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last treatises adapted to the publick sentiments and spirit of the times, at the commencement of the American Revolution, that new editions of them were printed in Boston in the year 1773.

We will pass over some instances of minor importance, and come next to the affair of lord Loudoun. In 1757 he demanded of the general court of Massachusetts to quarter his troops among the people. They refused to comply, on the plea that the act of parliament relative to this subject did not extend to the colonies; and although he threatened to compel them by force, yet they resolutely withstood his threats, and in an address to governour Pownall, they boldly declared, that the inhabitants of this colony are entitled to the natural rights of Englishmen ; that by the royal charter, the powers and privileges of civil government are granted to them; that the enjoyment of these rights, these powers and privileges, is their support, under all their burdens and pressures; and that this will animate and encourage them to resist to the last breath a cruel invading enemy! Journal of the House for 1757, p. 209.

We may bring, as another instance, the controversy which happened about this time, between the House and Council, relative to the passing of the treasurer's accounts. We need not go into the detail; it is sufficient for our purpose to mention a part of the reply of the House to the King's Council, namely,

That the house challenged as their special rights and privileges the sole modelling of all laws for imposing taxes on the people for the defence and support of government, and had power to inquire into and judge of the uses and occasions, for which monies were demanded and given, and to appropriate the same; and that by the British constitution those powers and privileges were hereditary to the representatives of the people.' Minot, ii.

p. 66.

It was about the year 1760, when the abuses practised by the custom house officers became so notorious, and so op. pressive to the merchants of Boston, that they resolved to endure them no longer, and represented their grievances in a memorial to the general court. A committee of investigation was appointed, on the report of which, the house requested the governour's assent to certain modes of process which they proposed, and by which they might recover such money as it

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appeared had been illegally withheld from the treasury. The result of these proceedings gave rise to a petition from the custom house officers to the superiour court, desiring writs of assistance to be granted, according to the usage in England. The petitioners stated, that without such writs, they could not exercise their offices in such manner as his majesty's service required.' Warm debates ensued. Mr. James Otis, the memorable patriot, the profound statesman, the eloquent and learned lawyer, engaged in the cause for the inhabitants of Boston. The following extracts from his plea will show with sufficient clearness his own sentiments, as well as those of many others, who were his friends and associates. Addressing the court, he says,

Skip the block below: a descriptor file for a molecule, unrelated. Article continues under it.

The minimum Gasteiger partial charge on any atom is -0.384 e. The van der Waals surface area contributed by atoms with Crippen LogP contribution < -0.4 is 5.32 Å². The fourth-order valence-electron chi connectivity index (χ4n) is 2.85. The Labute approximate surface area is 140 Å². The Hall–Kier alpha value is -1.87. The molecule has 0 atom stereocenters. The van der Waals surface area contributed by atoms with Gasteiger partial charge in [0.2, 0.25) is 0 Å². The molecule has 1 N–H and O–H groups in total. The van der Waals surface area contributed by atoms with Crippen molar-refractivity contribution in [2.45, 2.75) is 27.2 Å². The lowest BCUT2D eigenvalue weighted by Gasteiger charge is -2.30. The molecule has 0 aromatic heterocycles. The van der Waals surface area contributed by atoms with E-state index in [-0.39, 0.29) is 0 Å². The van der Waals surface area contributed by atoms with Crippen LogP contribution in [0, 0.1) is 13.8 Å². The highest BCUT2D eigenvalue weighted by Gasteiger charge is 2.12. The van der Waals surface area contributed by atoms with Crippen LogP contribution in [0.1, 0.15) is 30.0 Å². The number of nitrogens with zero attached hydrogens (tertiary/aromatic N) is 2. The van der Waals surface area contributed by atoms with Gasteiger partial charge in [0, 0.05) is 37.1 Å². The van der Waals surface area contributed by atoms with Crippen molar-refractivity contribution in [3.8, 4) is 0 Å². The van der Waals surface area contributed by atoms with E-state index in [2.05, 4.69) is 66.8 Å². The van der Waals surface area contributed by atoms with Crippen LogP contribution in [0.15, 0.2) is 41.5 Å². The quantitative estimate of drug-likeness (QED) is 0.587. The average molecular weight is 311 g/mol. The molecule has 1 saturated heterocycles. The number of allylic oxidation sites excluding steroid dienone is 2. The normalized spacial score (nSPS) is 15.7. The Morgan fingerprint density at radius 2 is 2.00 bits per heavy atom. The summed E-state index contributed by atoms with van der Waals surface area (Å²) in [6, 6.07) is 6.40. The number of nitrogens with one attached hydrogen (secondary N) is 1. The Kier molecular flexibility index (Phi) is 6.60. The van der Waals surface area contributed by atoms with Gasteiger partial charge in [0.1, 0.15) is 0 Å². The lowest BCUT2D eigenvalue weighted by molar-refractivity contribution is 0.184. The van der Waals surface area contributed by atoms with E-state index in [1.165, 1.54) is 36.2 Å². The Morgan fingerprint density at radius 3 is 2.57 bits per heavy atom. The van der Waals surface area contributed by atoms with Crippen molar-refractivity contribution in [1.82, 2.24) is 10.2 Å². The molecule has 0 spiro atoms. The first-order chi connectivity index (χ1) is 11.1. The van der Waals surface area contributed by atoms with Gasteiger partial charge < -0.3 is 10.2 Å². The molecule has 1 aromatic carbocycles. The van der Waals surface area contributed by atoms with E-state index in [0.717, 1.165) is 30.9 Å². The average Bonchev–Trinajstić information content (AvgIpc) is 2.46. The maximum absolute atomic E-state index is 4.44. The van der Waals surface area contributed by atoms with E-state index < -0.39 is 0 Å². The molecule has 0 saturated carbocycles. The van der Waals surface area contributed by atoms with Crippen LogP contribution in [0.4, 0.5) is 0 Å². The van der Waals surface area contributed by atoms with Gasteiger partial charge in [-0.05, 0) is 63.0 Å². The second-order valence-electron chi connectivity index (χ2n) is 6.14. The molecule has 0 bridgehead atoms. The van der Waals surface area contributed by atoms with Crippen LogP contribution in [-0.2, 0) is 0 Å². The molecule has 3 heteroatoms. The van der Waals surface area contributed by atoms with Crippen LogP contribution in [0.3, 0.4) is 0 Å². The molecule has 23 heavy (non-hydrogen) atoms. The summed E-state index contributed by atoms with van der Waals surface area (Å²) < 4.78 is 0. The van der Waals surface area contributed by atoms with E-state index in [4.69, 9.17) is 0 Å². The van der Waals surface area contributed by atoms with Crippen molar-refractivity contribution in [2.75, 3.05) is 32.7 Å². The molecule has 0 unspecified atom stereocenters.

'I was desired by one of the court to look into the books, and consider the question now before them concerning writs of assistance. I have accordingly considered it, and now appear, not only in obedience to your order, but likewise in behalf of the inhabitants of this town, who have presented another petition-and out of regard to the liberties of the subject. And I take this opportunity to declare, that I will to my dying day oppose with ail the powers and faculties God has given me, all such instruments of slavery on the one hand, and villany on the other, as this writ of assistance. I argue this cause with the greater pleasure, as it is in favour of British liberty, at a time when we hear the greatest monarch upon earth declaring from his throne, that he glories in the name of Briton, and that the privileges of his people are dearer to him, than the most valuable prerogatives of his crown; and as it is in opposition to a kind of power, the exercise of which, in former periods of English history, cost one king of England his head, and another his throne. Let the consequences be what they will, I am determined to proceed. The only principles of publick conduct, that are worthy of a gentleman or a man, are to sacrifice estate, ease, health, and applause, and even life, to the sacred calls of his country. These manly sentiments in private life make the good citizen; in publick life, the patriot and the hero. I do not say, that when brought to the test I shall be invincible. I pray God I may never be brought to the melancholy trial; but if ever I should, it will then he known how far I can reduce to practice the principles, which I know to be founded in truth." Minot, ii. pp. 91-94.